The Zeroth, First and Third Laws cannot be very generally applied and will be glossed over here.

9. Cohen’s Law
Proposed by Brian Cohen in 2007, states that: “Whoever resorts to the argument that ‘whoever resorts to the argument that… …has automatically lost the debate’ has automatically lost the debate.”

10. The Law of Exclamation
First recorded in an article by Lori Robertson at FactCheck.org in 2008, this states: “The more exclamation points used in an email (or other posting), the more likely it is a complete lie. This is also true for excessive capital letters.”

The three main hurdles in the path of free culture

Today it’s the Free Culture Workshop at the Berkman Center (@ Harvard) in Boston and I was going to be there. Unfortunately I missed the whole thing because I had to attend a funeral in Stockholm instead. Check out the event. Here is a short position I was asked to write for the workshop, since I will not be using it I will post in here:

Social advances (albeit unequally distributed) have granted people the leisure time to focus on the production of non-essential products and services. Advances in technology have radically reduced the costs for preserving and communicating these cultural artifacts beyond the boundaries of time and space.  However it was not until the last 150 years where we have seen the technical and social advances necessary to enable widespread dispersion of the tools of cultural creation and communication to a wider group of users – the amateurs.

The oldest of these technologies is the art of reading and writing which challenged the status of memory. Plato was aware of the conflict and wrote about the art of writing in Phaedrus:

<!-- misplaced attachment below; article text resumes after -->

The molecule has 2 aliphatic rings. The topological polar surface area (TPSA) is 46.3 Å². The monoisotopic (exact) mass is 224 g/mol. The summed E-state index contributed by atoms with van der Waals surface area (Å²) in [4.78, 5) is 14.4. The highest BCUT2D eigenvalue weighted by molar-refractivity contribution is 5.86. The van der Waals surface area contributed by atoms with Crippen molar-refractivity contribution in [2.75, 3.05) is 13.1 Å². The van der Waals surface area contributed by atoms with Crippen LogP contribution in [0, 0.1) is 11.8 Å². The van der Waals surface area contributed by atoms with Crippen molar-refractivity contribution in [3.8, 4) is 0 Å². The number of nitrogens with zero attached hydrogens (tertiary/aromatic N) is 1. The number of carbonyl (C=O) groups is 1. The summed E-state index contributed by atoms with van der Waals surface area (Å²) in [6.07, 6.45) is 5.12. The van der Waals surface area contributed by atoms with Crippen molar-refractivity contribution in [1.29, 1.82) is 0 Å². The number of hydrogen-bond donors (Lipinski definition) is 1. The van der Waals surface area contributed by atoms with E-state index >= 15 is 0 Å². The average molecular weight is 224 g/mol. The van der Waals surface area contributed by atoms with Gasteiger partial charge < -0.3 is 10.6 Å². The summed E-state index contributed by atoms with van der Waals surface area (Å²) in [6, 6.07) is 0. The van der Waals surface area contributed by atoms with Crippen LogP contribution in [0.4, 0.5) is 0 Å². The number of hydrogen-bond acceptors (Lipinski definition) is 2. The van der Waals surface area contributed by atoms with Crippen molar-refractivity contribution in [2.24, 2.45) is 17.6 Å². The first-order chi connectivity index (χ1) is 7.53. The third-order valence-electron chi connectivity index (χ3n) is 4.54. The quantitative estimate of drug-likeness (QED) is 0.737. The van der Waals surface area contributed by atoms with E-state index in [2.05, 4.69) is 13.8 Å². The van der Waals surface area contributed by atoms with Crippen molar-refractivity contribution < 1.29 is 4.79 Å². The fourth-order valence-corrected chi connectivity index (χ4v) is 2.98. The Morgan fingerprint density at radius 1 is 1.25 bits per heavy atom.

“…for this discovery of yours [writing] will create forgetfulness in the learners’ souls, because they will not use their memories; they will trust to the external written characters and not remember of themselves.  The specific which you have discovered is an aid not to memory, but to reminiscence, and you give your disciples not truth, but only the semblance of truth; they will be hearers of many things and will have learned nothing; they will appear to be omniscient and will generally know nothing; they will be tiresome company, having the show of wisdom without the reality.”

This criticism tends to repeat itself with each new technology that redresses the shift of power among those who create culture and those who create culture with the aid of new technology. Arguments similar to those presented by Plato were used in the discussions of the relationships between photography and copyright. Mediating culture with technology brings about discussions on which of the forms of culture are more valuable and deserve protection.

In USA, after Congress amended the Copyright Act to include photography in 1865 the case of Burrow-Giles Lithographic Co. v. Sarony[1] discussed whether the photographer Sarony could have sole rights to his portrait of Oscar Wilde. The United States Supreme Court ruled that photographs could be “representatives of original intellectual conceptions of an author.” While in the UK the courts stated in the Graves’ Case, (1869)[2] that it was “…difficult to say what can be meant by an original photograph. All photographs are copies of some object.”

From these illustrations it is my intention to show that the discussions of culture, technology, value and protection are under constant discussion and movement and therefore are neither fixed nor moving in a linear development from one stage to the next. With the widespread dissemination of a cheap and simple (both terms to be take relatively) technology of digitalization coupled with an open communications infrastructure further barriers to amateur production of culture were removed.